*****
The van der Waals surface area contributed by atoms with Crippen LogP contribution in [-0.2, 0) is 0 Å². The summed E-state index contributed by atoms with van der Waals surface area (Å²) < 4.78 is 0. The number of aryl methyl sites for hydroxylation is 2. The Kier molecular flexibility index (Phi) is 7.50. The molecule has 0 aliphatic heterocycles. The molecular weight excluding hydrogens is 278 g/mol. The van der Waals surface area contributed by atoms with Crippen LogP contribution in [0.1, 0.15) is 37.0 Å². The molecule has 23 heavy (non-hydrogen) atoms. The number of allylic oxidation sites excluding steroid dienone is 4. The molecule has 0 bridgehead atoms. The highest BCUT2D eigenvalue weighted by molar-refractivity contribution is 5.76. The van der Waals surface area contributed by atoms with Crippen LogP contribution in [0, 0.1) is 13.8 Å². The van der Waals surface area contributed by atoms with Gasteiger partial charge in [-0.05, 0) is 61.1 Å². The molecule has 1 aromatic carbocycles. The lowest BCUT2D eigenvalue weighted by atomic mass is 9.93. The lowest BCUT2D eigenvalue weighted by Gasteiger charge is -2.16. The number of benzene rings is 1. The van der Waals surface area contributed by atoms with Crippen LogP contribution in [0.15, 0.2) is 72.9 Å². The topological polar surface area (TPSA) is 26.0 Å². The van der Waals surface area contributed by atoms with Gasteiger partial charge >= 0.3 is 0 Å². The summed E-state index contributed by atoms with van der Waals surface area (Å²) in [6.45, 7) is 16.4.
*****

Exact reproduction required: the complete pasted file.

The van der Waals surface area contributed by atoms with Crippen LogP contribution in [-0.2, 0) is 0 Å². The summed E-state index contributed by atoms with van der Waals surface area (Å²) < 4.78 is 0. The number of aryl methyl sites for hydroxylation is 2. The Kier molecular flexibility index (Phi) is 7.50. The molecule has 0 aliphatic heterocycles. The molecular weight excluding hydrogens is 278 g/mol. The van der Waals surface area contributed by atoms with Crippen LogP contribution in [0.1, 0.15) is 37.0 Å². The molecule has 23 heavy (non-hydrogen) atoms. The number of allylic oxidation sites excluding steroid dienone is 4. The molecule has 0 bridgehead atoms. The highest BCUT2D eigenvalue weighted by molar-refractivity contribution is 5.76. The van der Waals surface area contributed by atoms with Crippen LogP contribution in [0, 0.1) is 13.8 Å². The van der Waals surface area contributed by atoms with Gasteiger partial charge in [-0.05, 0) is 61.1 Å². The molecule has 1 aromatic carbocycles. The lowest BCUT2D eigenvalue weighted by atomic mass is 9.93. The lowest BCUT2D eigenvalue weighted by Gasteiger charge is -2.16. The number of benzene rings is 1. The van der Waals surface area contributed by atoms with Crippen LogP contribution in [0.15, 0.2) is 72.9 Å². The topological polar surface area (TPSA) is 26.0 Å². The van der Waals surface area contributed by atoms with Gasteiger partial charge >= 0.3 is 0 Å². The summed E-state index contributed by atoms with van der Waals surface area (Å²) in [6.45, 7) is 16.4.